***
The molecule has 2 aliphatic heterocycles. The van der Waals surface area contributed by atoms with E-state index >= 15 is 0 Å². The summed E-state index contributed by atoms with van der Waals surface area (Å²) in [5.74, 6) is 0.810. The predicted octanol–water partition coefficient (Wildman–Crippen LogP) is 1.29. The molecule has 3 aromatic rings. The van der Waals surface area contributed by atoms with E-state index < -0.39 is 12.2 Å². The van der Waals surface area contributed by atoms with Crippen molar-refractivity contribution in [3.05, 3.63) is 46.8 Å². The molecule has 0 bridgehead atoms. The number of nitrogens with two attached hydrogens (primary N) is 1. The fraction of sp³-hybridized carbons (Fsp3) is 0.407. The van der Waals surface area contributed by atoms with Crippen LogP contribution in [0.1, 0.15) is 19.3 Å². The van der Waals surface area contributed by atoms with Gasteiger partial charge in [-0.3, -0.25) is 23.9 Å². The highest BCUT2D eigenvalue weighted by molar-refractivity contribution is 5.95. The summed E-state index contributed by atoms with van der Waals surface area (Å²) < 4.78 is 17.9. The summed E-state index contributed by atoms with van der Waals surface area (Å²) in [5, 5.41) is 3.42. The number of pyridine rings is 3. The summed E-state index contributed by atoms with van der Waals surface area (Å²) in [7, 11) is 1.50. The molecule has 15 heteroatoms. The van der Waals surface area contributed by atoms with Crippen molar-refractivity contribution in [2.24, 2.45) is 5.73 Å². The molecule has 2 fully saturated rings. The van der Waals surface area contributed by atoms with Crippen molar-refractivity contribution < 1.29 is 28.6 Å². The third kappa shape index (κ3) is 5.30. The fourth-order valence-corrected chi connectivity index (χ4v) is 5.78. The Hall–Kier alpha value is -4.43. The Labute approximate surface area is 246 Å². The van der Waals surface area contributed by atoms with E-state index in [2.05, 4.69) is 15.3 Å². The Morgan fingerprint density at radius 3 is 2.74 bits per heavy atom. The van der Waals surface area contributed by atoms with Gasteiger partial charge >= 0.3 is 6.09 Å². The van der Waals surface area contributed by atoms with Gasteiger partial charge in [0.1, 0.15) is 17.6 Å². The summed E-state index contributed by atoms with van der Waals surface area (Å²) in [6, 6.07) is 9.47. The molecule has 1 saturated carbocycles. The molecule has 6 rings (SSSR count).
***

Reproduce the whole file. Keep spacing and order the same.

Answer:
The molecule has 2 aliphatic heterocycles. The van der Waals surface area contributed by atoms with E-state index >= 15 is 0 Å². The summed E-state index contributed by atoms with van der Waals surface area (Å²) in [5.74, 6) is 0.810. The predicted octanol–water partition coefficient (Wildman–Crippen LogP) is 1.29. The molecule has 3 aromatic rings. The van der Waals surface area contributed by atoms with E-state index < -0.39 is 12.2 Å². The van der Waals surface area contributed by atoms with Crippen molar-refractivity contribution in [3.05, 3.63) is 46.8 Å². The molecule has 0 bridgehead atoms. The number of nitrogens with two attached hydrogens (primary N) is 1. The fraction of sp³-hybridized carbons (Fsp3) is 0.407. The van der Waals surface area contributed by atoms with Crippen LogP contribution in [0.1, 0.15) is 19.3 Å². The van der Waals surface area contributed by atoms with Gasteiger partial charge in [-0.3, -0.25) is 23.9 Å². The highest BCUT2D eigenvalue weighted by molar-refractivity contribution is 5.95. The summed E-state index contributed by atoms with van der Waals surface area (Å²) < 4.78 is 17.9. The summed E-state index contributed by atoms with van der Waals surface area (Å²) in [5, 5.41) is 3.42. The number of pyridine rings is 3. The summed E-state index contributed by atoms with van der Waals surface area (Å²) in [7, 11) is 1.50. The molecule has 15 heteroatoms. The van der Waals surface area contributed by atoms with Crippen molar-refractivity contribution in [2.24, 2.45) is 5.73 Å². The molecule has 2 fully saturated rings. The van der Waals surface area contributed by atoms with Crippen molar-refractivity contribution < 1.29 is 28.6 Å². The third kappa shape index (κ3) is 5.30. The fourth-order valence-corrected chi connectivity index (χ4v) is 5.78. The Hall–Kier alpha value is -4.43. The Labute approximate surface area is 246 Å². The van der Waals surface area contributed by atoms with E-state index in [2.05, 4.69) is 15.3 Å². The Morgan fingerprint density at radius 3 is 2.74 bits per heavy atom. The van der Waals surface area contributed by atoms with Gasteiger partial charge >= 0.3 is 6.09 Å². The van der Waals surface area contributed by atoms with Gasteiger partial charge in [0.1, 0.15) is 17.6 Å². The summed E-state index contributed by atoms with van der Waals surface area (Å²) in [6, 6.07) is 9.47. The molecule has 1 saturated carbocycles. The molecule has 6 rings (SSSR count).